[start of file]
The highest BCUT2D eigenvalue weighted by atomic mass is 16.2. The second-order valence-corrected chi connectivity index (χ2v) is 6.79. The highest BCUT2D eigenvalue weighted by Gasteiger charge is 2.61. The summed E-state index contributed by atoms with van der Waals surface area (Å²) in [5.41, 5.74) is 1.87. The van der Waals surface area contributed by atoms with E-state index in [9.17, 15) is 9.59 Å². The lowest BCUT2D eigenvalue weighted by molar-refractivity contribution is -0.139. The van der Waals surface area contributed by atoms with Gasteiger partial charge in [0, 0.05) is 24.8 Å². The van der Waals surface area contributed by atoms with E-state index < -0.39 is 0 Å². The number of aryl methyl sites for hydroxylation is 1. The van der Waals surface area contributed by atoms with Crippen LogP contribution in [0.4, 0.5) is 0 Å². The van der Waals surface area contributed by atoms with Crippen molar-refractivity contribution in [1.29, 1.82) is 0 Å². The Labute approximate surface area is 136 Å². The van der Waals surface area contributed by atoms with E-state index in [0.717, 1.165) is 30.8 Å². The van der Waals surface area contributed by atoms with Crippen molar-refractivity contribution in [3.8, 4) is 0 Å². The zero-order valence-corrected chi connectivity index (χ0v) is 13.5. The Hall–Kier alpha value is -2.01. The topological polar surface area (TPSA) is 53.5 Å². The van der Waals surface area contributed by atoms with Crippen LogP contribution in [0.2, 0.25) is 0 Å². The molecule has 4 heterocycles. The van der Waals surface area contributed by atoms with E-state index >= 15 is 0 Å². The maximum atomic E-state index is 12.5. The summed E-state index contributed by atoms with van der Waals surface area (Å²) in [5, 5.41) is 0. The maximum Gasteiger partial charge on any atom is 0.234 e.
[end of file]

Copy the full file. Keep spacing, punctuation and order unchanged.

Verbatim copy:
The highest BCUT2D eigenvalue weighted by atomic mass is 16.2. The second-order valence-corrected chi connectivity index (χ2v) is 6.79. The highest BCUT2D eigenvalue weighted by Gasteiger charge is 2.61. The summed E-state index contributed by atoms with van der Waals surface area (Å²) in [5.41, 5.74) is 1.87. The van der Waals surface area contributed by atoms with E-state index in [9.17, 15) is 9.59 Å². The lowest BCUT2D eigenvalue weighted by molar-refractivity contribution is -0.139. The van der Waals surface area contributed by atoms with Gasteiger partial charge in [0, 0.05) is 24.8 Å². The van der Waals surface area contributed by atoms with E-state index < -0.39 is 0 Å². The number of aryl methyl sites for hydroxylation is 1. The van der Waals surface area contributed by atoms with Crippen LogP contribution in [0.4, 0.5) is 0 Å². The van der Waals surface area contributed by atoms with Crippen molar-refractivity contribution in [1.29, 1.82) is 0 Å². The Labute approximate surface area is 136 Å². The van der Waals surface area contributed by atoms with E-state index in [0.717, 1.165) is 30.8 Å². The van der Waals surface area contributed by atoms with Crippen molar-refractivity contribution in [3.8, 4) is 0 Å². The zero-order valence-corrected chi connectivity index (χ0v) is 13.5. The Hall–Kier alpha value is -2.01. The topological polar surface area (TPSA) is 53.5 Å². The van der Waals surface area contributed by atoms with Crippen LogP contribution in [0.2, 0.25) is 0 Å². The molecule has 4 heterocycles. The van der Waals surface area contributed by atoms with E-state index >= 15 is 0 Å². The maximum atomic E-state index is 12.5. The summed E-state index contributed by atoms with van der Waals surface area (Å²) in [5, 5.41) is 0. The maximum Gasteiger partial charge on any atom is 0.234 e.